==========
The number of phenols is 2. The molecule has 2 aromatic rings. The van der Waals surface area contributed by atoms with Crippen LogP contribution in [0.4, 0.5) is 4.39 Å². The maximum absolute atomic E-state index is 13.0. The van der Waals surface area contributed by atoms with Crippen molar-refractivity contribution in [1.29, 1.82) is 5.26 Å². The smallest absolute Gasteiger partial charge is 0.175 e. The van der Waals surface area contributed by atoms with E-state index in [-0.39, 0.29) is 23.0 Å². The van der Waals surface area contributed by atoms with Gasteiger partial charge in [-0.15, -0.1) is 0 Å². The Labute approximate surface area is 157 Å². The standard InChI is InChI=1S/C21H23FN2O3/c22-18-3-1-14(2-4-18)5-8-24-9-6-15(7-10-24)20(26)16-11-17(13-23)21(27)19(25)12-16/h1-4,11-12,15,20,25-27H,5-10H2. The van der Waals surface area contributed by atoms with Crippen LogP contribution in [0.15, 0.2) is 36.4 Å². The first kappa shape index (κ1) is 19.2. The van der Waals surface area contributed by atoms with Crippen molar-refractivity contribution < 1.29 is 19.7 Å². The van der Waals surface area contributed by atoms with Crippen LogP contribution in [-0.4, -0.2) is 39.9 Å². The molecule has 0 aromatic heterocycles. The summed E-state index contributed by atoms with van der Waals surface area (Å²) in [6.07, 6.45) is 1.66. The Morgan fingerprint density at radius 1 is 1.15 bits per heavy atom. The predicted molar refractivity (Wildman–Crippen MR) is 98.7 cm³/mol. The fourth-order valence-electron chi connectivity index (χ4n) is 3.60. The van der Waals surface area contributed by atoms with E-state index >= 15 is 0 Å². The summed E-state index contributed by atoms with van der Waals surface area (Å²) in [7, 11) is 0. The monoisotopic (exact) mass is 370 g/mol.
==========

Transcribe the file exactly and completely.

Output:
The number of phenols is 2. The molecule has 2 aromatic rings. The van der Waals surface area contributed by atoms with Crippen LogP contribution in [0.4, 0.5) is 4.39 Å². The maximum absolute atomic E-state index is 13.0. The van der Waals surface area contributed by atoms with Crippen molar-refractivity contribution in [1.29, 1.82) is 5.26 Å². The smallest absolute Gasteiger partial charge is 0.175 e. The van der Waals surface area contributed by atoms with E-state index in [-0.39, 0.29) is 23.0 Å². The van der Waals surface area contributed by atoms with Gasteiger partial charge in [-0.15, -0.1) is 0 Å². The Labute approximate surface area is 157 Å². The standard InChI is InChI=1S/C21H23FN2O3/c22-18-3-1-14(2-4-18)5-8-24-9-6-15(7-10-24)20(26)16-11-17(13-23)21(27)19(25)12-16/h1-4,11-12,15,20,25-27H,5-10H2. The van der Waals surface area contributed by atoms with Crippen LogP contribution in [0.15, 0.2) is 36.4 Å². The first kappa shape index (κ1) is 19.2. The van der Waals surface area contributed by atoms with Crippen molar-refractivity contribution < 1.29 is 19.7 Å². The van der Waals surface area contributed by atoms with Crippen LogP contribution in [-0.4, -0.2) is 39.9 Å². The molecule has 0 aromatic heterocycles. The summed E-state index contributed by atoms with van der Waals surface area (Å²) in [6.07, 6.45) is 1.66. The Morgan fingerprint density at radius 1 is 1.15 bits per heavy atom. The predicted molar refractivity (Wildman–Crippen MR) is 98.7 cm³/mol. The fourth-order valence-electron chi connectivity index (χ4n) is 3.60. The van der Waals surface area contributed by atoms with E-state index >= 15 is 0 Å². The summed E-state index contributed by atoms with van der Waals surface area (Å²) in [7, 11) is 0. The monoisotopic (exact) mass is 370 g/mol.